For quite a while before I crossed “the finish line”  I gave some thought to what to do next. There are some good reasons to think about the question, but there are also some pictures in my head that have played as large a role as any thinking I have done about it.
While I was at the University of Oregon, I saw Steve Prefontaine win a lot of races. The stands were full of Pre fans and they stood cheering his victory for a long time. He continued to run laps close to the stands recognizing their applause. I remember hearing one of the commentators noting his response to the fans and observing that he did the last round in 62 seconds. A great picture to hold in my mind.
The other picture is my own initial experience of the “victory laps,” as I called them, when I finished long training runs in New Wilmington, Pennsylvania, where I lived in the late 70s. I would get back home after a 15—20 mile run and tack on an extra half mile, one lap around New Faculty Circle. Nearly all the physical stresses I accumulated during the run somehow relaxed when I ran that last half mile as “merely celebratory” and not “really running.” Even the blisters eased off some. It was still running, obviously, but something had happened because of what I called it.
I was only in my 40s then, but it occurred to me that it would be very tidy to think of getting to age 80 as four laps of 20 years each. And very shortly after that, I began to think of the years after 80 as victory laps, like the ones I was doing then, and I began to hope that I could run those additional years as a celebration of the run I had just finished.
It was a flash of inspiration. I could keep on running, but I had already completed a very demanding course. I liked that.
And that is just the way it has turned out. I have just finished my fourth victory lap. Yesterday. Each has been alike in feeling celebrative; each has been different in what is enjoyed and celebrated. Today I am starting my fifth. 
That last lap had some unique features, marked particularly by the COVID pandemic. I am so very grateful that I did not have to make the hard choices about going to campus and risking my health and the health of others. As a long-since retired person, I have invested where I chose. I have put in more miles on my bike this year than I ever have in a year when I was not commuting. I often ride and out and back route where there is a Starbucks at the end of the out. This is clearly not a winning and losing kind of ride; it isn’t even a get there on time kind of ride. It’s celebratory.
I am deeply appreciative of the Bible study groups that have materialized and for whom I prepare the materials. I joke that preparing for the the groups keeps me off the streets, but if you think of “the streets” as having no meaningful work to do, it is really true. I have been teaching one overtly religious study—a group of men at my church—and two secular ones. Sometimes I have had a chance to teach the same text; once emphasizing the religious significance and twice as a study of how narratives work.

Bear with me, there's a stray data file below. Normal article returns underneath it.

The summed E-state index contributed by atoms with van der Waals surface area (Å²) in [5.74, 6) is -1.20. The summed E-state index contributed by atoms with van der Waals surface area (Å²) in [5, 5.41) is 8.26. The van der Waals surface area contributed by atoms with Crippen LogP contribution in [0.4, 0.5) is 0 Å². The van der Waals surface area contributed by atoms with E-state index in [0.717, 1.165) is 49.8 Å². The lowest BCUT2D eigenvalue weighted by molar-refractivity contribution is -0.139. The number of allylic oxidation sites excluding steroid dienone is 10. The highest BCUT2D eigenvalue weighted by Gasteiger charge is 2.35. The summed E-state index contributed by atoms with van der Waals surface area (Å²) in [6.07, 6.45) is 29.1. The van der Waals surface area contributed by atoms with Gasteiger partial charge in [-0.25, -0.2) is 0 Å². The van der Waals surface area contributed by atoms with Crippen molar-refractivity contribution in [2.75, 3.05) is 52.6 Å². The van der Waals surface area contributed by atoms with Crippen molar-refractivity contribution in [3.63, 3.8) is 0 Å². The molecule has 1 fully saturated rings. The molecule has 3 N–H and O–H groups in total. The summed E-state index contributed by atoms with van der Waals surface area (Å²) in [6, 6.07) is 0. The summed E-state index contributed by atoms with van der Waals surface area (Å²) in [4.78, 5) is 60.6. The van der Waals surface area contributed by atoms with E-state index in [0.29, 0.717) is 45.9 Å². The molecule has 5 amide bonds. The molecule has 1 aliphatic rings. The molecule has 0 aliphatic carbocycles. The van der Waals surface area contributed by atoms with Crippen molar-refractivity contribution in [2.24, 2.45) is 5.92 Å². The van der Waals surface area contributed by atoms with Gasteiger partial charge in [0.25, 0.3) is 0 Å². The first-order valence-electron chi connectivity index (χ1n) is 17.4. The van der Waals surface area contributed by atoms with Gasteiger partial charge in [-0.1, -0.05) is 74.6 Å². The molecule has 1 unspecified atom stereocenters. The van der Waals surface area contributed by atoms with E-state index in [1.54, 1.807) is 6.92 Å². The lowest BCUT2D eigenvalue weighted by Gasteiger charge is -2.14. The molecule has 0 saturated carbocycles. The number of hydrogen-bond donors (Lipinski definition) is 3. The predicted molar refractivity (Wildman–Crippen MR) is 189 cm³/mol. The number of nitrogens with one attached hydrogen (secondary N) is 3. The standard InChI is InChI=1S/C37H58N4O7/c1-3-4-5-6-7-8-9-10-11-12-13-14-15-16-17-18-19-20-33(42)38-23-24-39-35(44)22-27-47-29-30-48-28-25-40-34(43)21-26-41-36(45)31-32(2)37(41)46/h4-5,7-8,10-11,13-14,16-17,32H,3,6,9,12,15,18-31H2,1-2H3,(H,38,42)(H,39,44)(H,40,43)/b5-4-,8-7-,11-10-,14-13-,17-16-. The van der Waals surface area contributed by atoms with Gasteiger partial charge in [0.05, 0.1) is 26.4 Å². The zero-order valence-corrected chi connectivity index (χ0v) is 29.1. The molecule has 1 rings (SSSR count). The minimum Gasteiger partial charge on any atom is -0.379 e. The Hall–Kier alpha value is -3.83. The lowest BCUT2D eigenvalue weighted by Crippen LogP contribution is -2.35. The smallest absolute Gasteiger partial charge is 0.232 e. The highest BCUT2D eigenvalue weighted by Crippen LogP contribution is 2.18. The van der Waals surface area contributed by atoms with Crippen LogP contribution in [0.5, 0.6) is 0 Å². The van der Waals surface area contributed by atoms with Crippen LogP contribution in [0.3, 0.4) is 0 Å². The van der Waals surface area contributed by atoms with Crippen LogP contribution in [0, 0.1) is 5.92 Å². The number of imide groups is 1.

Here’s an example. Luke says that Elizabeth got pregnant and, Luke 1:24b, “for five months kept to herself.” When you approach the text as a narrative, you wind up asking, “Why is that there?” Or, more succinctly, “So…?” It isn’t hard to find an answer. What’s hard is noticing it and asking the question. 
I’ve learned a lot about Zooming this year. I don’t think I will ever want to give that up. For no more inconvenience than a phone call, you can see people and share slides and discuss them. My friend, Fran, and I taught an Adult Ed course on some children’s books, making the pictures as readily available as the text. Who would have thought?
I’m only a few hours into Victory Lap #5. I have no idea what it will hold for me and I don’t need to. My only commitment is to run it in a reflective and celebratory mode. There is an evaluative component to it, of course. I used to remember the run and assess my performance. Should I have taken that hill up to the Cheese Plant harder? Was I holding back more than I should have? I’m not being critical. I just realize I am going to come to that hill again and I want to have thought about how to run it. That’s part of the celebration.
When I began to think about “the end of the race” in terms other than dying, I thought of it first in words the Apostle Paul provided me, “I have finished the course, I have kept the faith.” Paul does not strike me as a celebratory kind of person, but years later I found out that the “course” he had finished could also be called a curriculum—from the Latin, currere, “to run.
And I already know how to finish a curriculum.
 Question: What’s on the other side of the Finnish Line? Answer: Russia.
 This isn’t like they say about marathons. You don’t plan to run another one until your memories of the previous one begin to fade. It was during that training run era that I ran my first marathon, the Pittsburgh.
 The answer is that Gabriel cites the information as proof that the whole proposition he is offering Mary is really true. No one else knows it because Elizabeth “kept to herself.”